David Stairs

While most people these days don’t think much about cattle when they discuss branding, they also probably don’t focus on Apple’s iconic 1984 Superbowl ad as the catalyst for a whole new generation of brand differentiation. Yet, the upsurge of interest in brand fascination is traceable to the 1980s and its emphasis on supply-side economics.


CMU’s Centennial Sculpture, by Charles McGee (installed 1992; relocated 1999; birds voluntary)

When I finally became part of the academy in 1994, my land-grant institution had recently celebrated its centenary. To mark this occasion, it invested in two things: a sculpture, and a logo. For the centennial sculpture, a committee commissioned Detroit artist Charles McGee, whose black-and-white enameled steel “Gateway Sculpture” was later moved from the center of campus to a small island in the middle of a remote pond. The centennial logo, later referred to as “the outhouse,” fared even worse. A variation on the “Old Main” trope of university logos, the campanile of Warriner Hall marque, gone and all but forgotten, was replaced less than a decade later with a word mark.


Central’s Centennial logo, the “Outhouse” 1992

About two years after I arrived on campus, a new marque was created by a student of mine who moonlighted as a work study student at athletic marketing. This marque, later referred to as the Action C, was an extra-bold obliqued sans serif cap C with speed lines and the drop shadow that defined so much design of the late ’90s.


The Action C, 1996

Earlier in the century, Central’s mascot had for a time been known as the Bearcats. At some point, this designation changed to the Chippewas, named for the local band of Anishinaabe people, the Saginaw Ojibwas. This created a marketing problem for the school by the PC end of the century. The Bearcat logo had been a cap C, and the Action C reverted to this style, updating it while allowing the school to retain the Chippewa nickname with tribal consent, so long as it was used respectfully and did not promote stereotypes.


Central’s old “Bearcat C”

My only connection to any of these marques was to the 2001 university word mark. In the midst of a contentious public discussion, where the Associate Vice President for Marketing was taking heavy ordnance over outsourcing $12,000 for a new mark, I suggested the typeface that ultimately settled the debate, Emigre’s Fairplex. This experience taught me that the public holds a pretty high estimation of its own design taste, whether or not it owns the knowledge or expertise that goes with it.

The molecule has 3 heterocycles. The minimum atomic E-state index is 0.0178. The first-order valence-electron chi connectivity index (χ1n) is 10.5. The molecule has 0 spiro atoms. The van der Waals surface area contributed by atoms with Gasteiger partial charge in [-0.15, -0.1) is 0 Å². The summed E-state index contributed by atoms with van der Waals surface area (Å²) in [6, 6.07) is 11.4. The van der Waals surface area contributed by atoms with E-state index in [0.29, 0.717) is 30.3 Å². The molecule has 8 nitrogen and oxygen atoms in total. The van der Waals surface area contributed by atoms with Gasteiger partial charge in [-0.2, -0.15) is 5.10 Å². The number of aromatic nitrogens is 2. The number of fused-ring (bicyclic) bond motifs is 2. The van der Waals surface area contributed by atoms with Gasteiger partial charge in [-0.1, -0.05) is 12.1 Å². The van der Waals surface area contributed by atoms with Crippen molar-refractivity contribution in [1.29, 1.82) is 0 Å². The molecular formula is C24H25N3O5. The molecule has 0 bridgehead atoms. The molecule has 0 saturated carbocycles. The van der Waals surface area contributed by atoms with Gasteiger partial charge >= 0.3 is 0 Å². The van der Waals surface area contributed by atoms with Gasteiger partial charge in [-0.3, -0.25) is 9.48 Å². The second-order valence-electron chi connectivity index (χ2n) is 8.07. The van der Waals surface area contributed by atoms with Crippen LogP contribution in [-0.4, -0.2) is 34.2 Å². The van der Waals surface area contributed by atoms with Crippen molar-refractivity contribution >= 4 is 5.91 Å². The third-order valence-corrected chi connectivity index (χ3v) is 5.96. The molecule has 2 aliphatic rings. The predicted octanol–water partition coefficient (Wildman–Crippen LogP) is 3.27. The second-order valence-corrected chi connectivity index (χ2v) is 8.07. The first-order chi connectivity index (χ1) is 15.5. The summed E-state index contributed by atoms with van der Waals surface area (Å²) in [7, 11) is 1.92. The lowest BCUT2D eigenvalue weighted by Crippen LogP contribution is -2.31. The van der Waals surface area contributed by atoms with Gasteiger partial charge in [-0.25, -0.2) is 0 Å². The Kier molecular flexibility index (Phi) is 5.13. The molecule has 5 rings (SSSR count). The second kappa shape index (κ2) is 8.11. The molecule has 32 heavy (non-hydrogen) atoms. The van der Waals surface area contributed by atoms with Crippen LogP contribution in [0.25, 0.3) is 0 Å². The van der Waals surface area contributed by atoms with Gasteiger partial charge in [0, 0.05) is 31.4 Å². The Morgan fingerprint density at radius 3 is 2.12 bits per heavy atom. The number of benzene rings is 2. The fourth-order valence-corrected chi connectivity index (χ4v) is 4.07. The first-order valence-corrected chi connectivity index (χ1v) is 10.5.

The CMU Wordmark, 2001

A decade-and-a-half later, a new AVP, herself a CMU alum, embarked on a scorched-earth branding campaign in an effort to control all secondary marks on campus. In addition to the wordmark and Action C, the university occasionally used a great seal, and many on-campus entities had made their own logos. Her solution: make everything bleed institutional colors, in this case maroon and gold. Thereafter, every webpage, poster, sweatshirt, coffee mug, and publication assumed a predictable sameness, and designers working for the university had to learn to dream in PMS 209 (maroon) and 123 (gold).


The university seal

These days, most universities adhere to a rigidly protectionist policy toward their property, including logo and color palette. After all, such simple things are the stuff of nostalgia for thousands of alums, hence, potential donors and purchasers of university branded clothing and swag. Never mind that none of this stuff is produced by universities, but by a large echelon of licensed marketers and secondary producers with university branding agreements.


An example of current university branding

Yet, I can’t help but think that something essential has been lost in this rush to proprietize the university’s image. Perhaps it can’t be offset by the monetary gold PMS 123 bestows on CMU, but the rigidity imposed by such “branding standards,” while state-of-the-practice, reduces flexibility, and ultimately forestalls potential creativity. I know because my department’s efforts to develop a not-maroonandgold website to try to compete with other arts institutions was completely shut down, with the resultant university-imposed website one horse-snort shy of hilarious. The irony is that enrollments are tanking in the era of Trumpification. Michigan is bleeding population and jobs, with the pool of available 18-year-olds every institution is competing for accordingly reduced.


Architect’s rendering of Central’s proposed Alumni Center, with an Action C sculpture out front

I can’t say if/when this will ever improve. I’m biased to believe it may accompany a loosening of brand standards, and a return to unfettered creativity. Only time will tell. Meanwhile, all hail the Action C.

David Stairs is the founding editor of the Design-Altruism-Project

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